The panels explored military recruitment, the question of a possible draft and how people can resist it if they choose to do so.

Evelyn Chang of the American Civil Liberties Union said she wanted students to know their rights when approached by a recruiter. She said the ACLU hears reports of students who are coerced and misled. Students need to understand, she said, that “the military is a contract, not a job, like others. You can’t quit. It’s a commitment for eight years, even though active duty is two-to-four years.”

Chang said students need to understood the No Child Left Behind Act. Unless a parent signs an “opt out” form, schools must turn over to recruiters the names, addresses and phone numbers of every student in order to get federal education money. (Berkeley High, however, has adopted an opt-in strategy whereby parents sign up to have their students’ names turned over to recruiters.)

On Tuesday the Alameda County Board of Education postponed voting on a resolution to encourage parents to opt out of releasing their children’s information to military recruiters on high school campuses. The board is expected to take up the issue again at its April 26 meeting.

The possibility of a draft was on the minds of students and panelists. Speaking from the audience, one student asked if a draft would be more equitable than recruiting low-income youth as is done today. (A bill with this intent, authored by Rep. Charles Rangel, D-NY, was defeated in the House in October.)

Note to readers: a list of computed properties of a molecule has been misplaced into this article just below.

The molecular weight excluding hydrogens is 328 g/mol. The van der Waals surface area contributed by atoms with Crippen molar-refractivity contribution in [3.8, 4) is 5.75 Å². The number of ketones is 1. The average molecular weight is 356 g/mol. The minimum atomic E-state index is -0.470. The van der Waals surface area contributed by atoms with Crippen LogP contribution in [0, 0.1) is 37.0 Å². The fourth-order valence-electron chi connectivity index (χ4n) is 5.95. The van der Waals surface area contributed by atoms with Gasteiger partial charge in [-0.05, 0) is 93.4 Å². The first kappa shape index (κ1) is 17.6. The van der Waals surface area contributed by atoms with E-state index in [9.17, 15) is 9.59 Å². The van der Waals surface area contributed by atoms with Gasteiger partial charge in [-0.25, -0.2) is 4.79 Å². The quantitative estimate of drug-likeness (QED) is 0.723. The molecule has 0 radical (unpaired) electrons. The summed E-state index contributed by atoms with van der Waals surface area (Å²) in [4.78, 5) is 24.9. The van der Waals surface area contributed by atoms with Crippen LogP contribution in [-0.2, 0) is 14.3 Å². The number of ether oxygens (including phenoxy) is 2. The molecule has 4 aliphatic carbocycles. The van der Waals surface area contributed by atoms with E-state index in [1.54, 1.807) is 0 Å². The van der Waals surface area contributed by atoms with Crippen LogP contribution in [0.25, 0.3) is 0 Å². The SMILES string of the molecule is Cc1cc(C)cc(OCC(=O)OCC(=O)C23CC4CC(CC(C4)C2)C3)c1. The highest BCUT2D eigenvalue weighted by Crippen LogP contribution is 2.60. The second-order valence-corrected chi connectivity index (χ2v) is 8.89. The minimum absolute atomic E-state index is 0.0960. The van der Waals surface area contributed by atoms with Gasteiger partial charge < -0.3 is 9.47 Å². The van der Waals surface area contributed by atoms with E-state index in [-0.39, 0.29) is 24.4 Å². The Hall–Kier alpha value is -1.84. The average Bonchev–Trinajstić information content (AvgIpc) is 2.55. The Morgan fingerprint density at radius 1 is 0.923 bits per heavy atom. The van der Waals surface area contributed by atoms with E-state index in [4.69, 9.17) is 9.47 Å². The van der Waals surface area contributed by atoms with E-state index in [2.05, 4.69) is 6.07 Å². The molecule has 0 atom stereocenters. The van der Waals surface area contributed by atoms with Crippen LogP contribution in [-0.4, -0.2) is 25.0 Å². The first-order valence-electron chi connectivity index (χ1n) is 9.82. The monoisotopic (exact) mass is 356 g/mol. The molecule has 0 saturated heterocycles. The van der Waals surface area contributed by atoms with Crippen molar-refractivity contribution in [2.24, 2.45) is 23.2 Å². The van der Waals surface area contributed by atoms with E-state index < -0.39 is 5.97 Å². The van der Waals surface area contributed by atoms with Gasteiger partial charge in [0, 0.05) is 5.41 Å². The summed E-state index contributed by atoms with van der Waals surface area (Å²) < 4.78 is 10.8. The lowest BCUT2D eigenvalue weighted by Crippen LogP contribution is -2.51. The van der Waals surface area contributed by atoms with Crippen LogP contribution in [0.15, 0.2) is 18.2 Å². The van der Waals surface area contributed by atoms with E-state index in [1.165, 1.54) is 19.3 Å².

Ed Hasbrouck, from the National Resistance Committee, served six months in a federal prison camp for refusing to register for military conscription. Millions do not register, but the government wanted to make an example of 20 vocal opponents, Hasbrouck told the students.

On Thursday Associated Press reported that the Army, which has increased recruiting bonuses, raised the number of recruiters on the streets by 33 percent and increased the maximum age of National Guard and Reserve recruits from 34 to 39, missed its February recruitment goal by 27 percent and is predicting that the goals will fall short in March and April.

Oakland City Council candidate Aimee Allison, who was honorably discharged as a conscientious objector from the Army during the First Gulf War, counseled students who think they might have moral or religious grounds for opposing the war. She told them to begin a file now to prove their beliefs in case of a draft. For example, they might include papers they’ve written for school, a letter to the editor, proof of membership in a social activist club, pictures of them at an anti-war march.

As panelists took audience questions, the students who spoke seemed generally against war and against serving in the military. However, student Mateo Guttierez challenged the panel, asking, “Do you think it’s immoral or unpatriotic to use tax-payer time during school to give information on draft resistance?”

Ed Hasbrouck answered the question, saying that he believed the country was founded on principals of resistance. “Schools give people a chance to grow and learn,” he said. “It would be an immoral use of schools to educate people to kill.”

A Counter-Military Recruitment Forum and Conscientious objector workshop will be held at 1:30 p.m. March 27 at Berkeley Fellowship of Unitarian Universalists Hall, 1924 Cedar St. Panelists will include Cindy Sheehan, who lost her son in Iraq, Steve Morse, of the GI Rights Hotline, Jeff Paterson, of Not in Our name, Robert Reynolds, a Berkeley High School student, and the Rev. Craig Scott, UU minister.

Special to the Planet (03-25-05)
©Berkeley Planet